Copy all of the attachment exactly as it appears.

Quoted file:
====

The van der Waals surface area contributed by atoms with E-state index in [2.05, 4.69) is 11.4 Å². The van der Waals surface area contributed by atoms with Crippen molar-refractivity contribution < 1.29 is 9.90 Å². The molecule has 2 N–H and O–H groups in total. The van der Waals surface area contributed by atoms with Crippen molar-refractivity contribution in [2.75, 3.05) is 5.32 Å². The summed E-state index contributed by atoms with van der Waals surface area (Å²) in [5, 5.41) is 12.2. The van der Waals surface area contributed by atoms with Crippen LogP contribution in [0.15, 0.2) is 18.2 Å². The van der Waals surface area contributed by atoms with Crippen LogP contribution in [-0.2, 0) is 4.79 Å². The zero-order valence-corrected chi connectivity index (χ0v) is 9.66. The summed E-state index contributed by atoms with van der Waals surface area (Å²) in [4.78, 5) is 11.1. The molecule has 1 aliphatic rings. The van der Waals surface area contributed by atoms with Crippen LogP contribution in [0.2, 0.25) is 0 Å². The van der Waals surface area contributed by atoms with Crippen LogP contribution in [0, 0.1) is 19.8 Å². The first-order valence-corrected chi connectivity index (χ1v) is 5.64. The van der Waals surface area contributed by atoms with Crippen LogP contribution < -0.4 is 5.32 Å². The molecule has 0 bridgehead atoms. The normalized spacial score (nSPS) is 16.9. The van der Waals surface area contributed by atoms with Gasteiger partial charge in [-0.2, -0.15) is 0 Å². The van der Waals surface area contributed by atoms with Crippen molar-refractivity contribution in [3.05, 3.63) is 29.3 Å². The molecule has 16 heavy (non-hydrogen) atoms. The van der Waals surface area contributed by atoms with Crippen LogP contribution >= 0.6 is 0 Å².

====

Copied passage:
The van der Waals surface area contributed by atoms with E-state index in [2.05, 4.69) is 11.4 Å². The van der Waals surface area contributed by atoms with Crippen molar-refractivity contribution < 1.29 is 9.90 Å². The molecule has 2 N–H and O–H groups in total. The van der Waals surface area contributed by atoms with Crippen molar-refractivity contribution in [2.75, 3.05) is 5.32 Å². The summed E-state index contributed by atoms with van der Waals surface area (Å²) in [5, 5.41) is 12.2. The van der Waals surface area contributed by atoms with Crippen LogP contribution in [0.15, 0.2) is 18.2 Å². The van der Waals surface area contributed by atoms with Crippen LogP contribution in [-0.2, 0) is 4.79 Å². The zero-order valence-corrected chi connectivity index (χ0v) is 9.66. The summed E-state index contributed by atoms with van der Waals surface area (Å²) in [4.78, 5) is 11.1. The molecule has 1 aliphatic rings. The van der Waals surface area contributed by atoms with Crippen LogP contribution in [0.2, 0.25) is 0 Å². The van der Waals surface area contributed by atoms with Crippen LogP contribution in [0, 0.1) is 19.8 Å². The first-order valence-corrected chi connectivity index (χ1v) is 5.64. The van der Waals surface area contributed by atoms with Crippen LogP contribution < -0.4 is 5.32 Å². The molecule has 0 bridgehead atoms. The normalized spacial score (nSPS) is 16.9. The van der Waals surface area contributed by atoms with Gasteiger partial charge in [-0.2, -0.15) is 0 Å². The van der Waals surface area contributed by atoms with Crippen molar-refractivity contribution in [3.05, 3.63) is 29.3 Å². The molecule has 16 heavy (non-hydrogen) atoms. The van der Waals surface area contributed by atoms with Crippen LogP contribution >= 0.6 is 0 Å².